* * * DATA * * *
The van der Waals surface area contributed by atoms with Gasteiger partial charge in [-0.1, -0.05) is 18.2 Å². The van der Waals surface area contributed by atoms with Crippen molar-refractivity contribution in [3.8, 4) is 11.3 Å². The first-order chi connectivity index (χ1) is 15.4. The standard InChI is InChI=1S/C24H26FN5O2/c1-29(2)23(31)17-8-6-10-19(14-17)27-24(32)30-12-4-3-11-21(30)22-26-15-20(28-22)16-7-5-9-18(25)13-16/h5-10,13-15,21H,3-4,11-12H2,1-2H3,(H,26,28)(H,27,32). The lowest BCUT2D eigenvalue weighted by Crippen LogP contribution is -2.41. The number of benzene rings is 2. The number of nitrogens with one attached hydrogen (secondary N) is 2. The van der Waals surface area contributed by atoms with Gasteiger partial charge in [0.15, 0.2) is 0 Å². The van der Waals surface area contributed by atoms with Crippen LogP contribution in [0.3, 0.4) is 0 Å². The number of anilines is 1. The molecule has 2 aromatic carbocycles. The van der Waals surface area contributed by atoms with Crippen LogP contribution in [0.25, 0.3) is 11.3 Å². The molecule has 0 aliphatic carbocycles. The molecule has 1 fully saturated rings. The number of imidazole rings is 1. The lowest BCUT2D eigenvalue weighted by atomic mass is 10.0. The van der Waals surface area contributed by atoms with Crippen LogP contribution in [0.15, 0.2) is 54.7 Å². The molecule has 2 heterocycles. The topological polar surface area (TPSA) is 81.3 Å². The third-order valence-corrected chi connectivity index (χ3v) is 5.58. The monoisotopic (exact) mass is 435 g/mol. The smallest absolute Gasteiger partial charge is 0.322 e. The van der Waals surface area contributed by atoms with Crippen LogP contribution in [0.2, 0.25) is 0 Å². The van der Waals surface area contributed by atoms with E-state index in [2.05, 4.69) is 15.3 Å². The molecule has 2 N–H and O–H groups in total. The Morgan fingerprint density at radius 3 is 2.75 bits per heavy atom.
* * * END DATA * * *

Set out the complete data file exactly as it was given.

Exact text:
The van der Waals surface area contributed by atoms with Gasteiger partial charge in [-0.1, -0.05) is 18.2 Å². The van der Waals surface area contributed by atoms with Crippen molar-refractivity contribution in [3.8, 4) is 11.3 Å². The first-order chi connectivity index (χ1) is 15.4. The standard InChI is InChI=1S/C24H26FN5O2/c1-29(2)23(31)17-8-6-10-19(14-17)27-24(32)30-12-4-3-11-21(30)22-26-15-20(28-22)16-7-5-9-18(25)13-16/h5-10,13-15,21H,3-4,11-12H2,1-2H3,(H,26,28)(H,27,32). The lowest BCUT2D eigenvalue weighted by Crippen LogP contribution is -2.41. The number of benzene rings is 2. The number of nitrogens with one attached hydrogen (secondary N) is 2. The van der Waals surface area contributed by atoms with Gasteiger partial charge in [0.15, 0.2) is 0 Å². The van der Waals surface area contributed by atoms with Crippen LogP contribution in [0.3, 0.4) is 0 Å². The number of anilines is 1. The molecule has 2 aromatic carbocycles. The van der Waals surface area contributed by atoms with Crippen LogP contribution in [0.25, 0.3) is 11.3 Å². The molecule has 0 aliphatic carbocycles. The molecule has 1 fully saturated rings. The number of imidazole rings is 1. The lowest BCUT2D eigenvalue weighted by atomic mass is 10.0. The van der Waals surface area contributed by atoms with Crippen LogP contribution in [0.15, 0.2) is 54.7 Å². The molecule has 2 heterocycles. The topological polar surface area (TPSA) is 81.3 Å². The third-order valence-corrected chi connectivity index (χ3v) is 5.58. The monoisotopic (exact) mass is 435 g/mol. The smallest absolute Gasteiger partial charge is 0.322 e. The van der Waals surface area contributed by atoms with Crippen LogP contribution in [0.2, 0.25) is 0 Å². The van der Waals surface area contributed by atoms with E-state index in [2.05, 4.69) is 15.3 Å². The molecule has 2 N–H and O–H groups in total. The Morgan fingerprint density at radius 3 is 2.75 bits per heavy atom.